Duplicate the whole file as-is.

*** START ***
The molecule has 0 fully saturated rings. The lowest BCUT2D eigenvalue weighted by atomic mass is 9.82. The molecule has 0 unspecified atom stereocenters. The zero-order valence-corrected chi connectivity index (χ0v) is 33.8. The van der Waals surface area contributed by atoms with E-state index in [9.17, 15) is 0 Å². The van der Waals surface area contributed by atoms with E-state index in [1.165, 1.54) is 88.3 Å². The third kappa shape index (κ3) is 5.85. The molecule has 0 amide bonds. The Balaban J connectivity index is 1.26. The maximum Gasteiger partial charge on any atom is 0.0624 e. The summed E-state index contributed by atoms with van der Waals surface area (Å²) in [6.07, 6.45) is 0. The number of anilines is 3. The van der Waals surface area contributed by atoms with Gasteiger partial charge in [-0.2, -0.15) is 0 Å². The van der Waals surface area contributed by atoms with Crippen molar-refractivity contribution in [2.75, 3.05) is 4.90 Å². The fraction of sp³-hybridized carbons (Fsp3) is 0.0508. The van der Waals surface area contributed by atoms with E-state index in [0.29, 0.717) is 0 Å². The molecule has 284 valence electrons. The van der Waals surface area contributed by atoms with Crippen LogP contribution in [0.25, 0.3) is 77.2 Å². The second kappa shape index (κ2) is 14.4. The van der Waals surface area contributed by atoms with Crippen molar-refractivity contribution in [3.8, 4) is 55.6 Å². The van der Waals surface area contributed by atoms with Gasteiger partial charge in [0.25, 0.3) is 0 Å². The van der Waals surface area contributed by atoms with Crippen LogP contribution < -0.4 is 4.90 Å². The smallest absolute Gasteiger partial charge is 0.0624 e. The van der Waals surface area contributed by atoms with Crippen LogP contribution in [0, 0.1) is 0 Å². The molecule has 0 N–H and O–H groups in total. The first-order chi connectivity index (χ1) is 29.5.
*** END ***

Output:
The molecule has 0 fully saturated rings. The lowest BCUT2D eigenvalue weighted by atomic mass is 9.82. The molecule has 0 unspecified atom stereocenters. The zero-order valence-corrected chi connectivity index (χ0v) is 33.8. The van der Waals surface area contributed by atoms with E-state index in [9.17, 15) is 0 Å². The van der Waals surface area contributed by atoms with E-state index in [1.165, 1.54) is 88.3 Å². The third kappa shape index (κ3) is 5.85. The molecule has 0 amide bonds. The Balaban J connectivity index is 1.26. The maximum Gasteiger partial charge on any atom is 0.0624 e. The summed E-state index contributed by atoms with van der Waals surface area (Å²) in [6.07, 6.45) is 0. The number of anilines is 3. The van der Waals surface area contributed by atoms with Gasteiger partial charge in [-0.2, -0.15) is 0 Å². The van der Waals surface area contributed by atoms with Crippen molar-refractivity contribution in [2.75, 3.05) is 4.90 Å². The fraction of sp³-hybridized carbons (Fsp3) is 0.0508. The van der Waals surface area contributed by atoms with E-state index in [0.29, 0.717) is 0 Å². The molecule has 284 valence electrons. The van der Waals surface area contributed by atoms with Crippen LogP contribution in [0.25, 0.3) is 77.2 Å². The second kappa shape index (κ2) is 14.4. The van der Waals surface area contributed by atoms with Crippen molar-refractivity contribution in [3.8, 4) is 55.6 Å². The van der Waals surface area contributed by atoms with Gasteiger partial charge in [0.25, 0.3) is 0 Å². The van der Waals surface area contributed by atoms with Crippen LogP contribution < -0.4 is 4.90 Å². The smallest absolute Gasteiger partial charge is 0.0624 e. The van der Waals surface area contributed by atoms with Crippen LogP contribution in [0, 0.1) is 0 Å². The molecule has 0 N–H and O–H groups in total. The first-order chi connectivity index (χ1) is 29.5.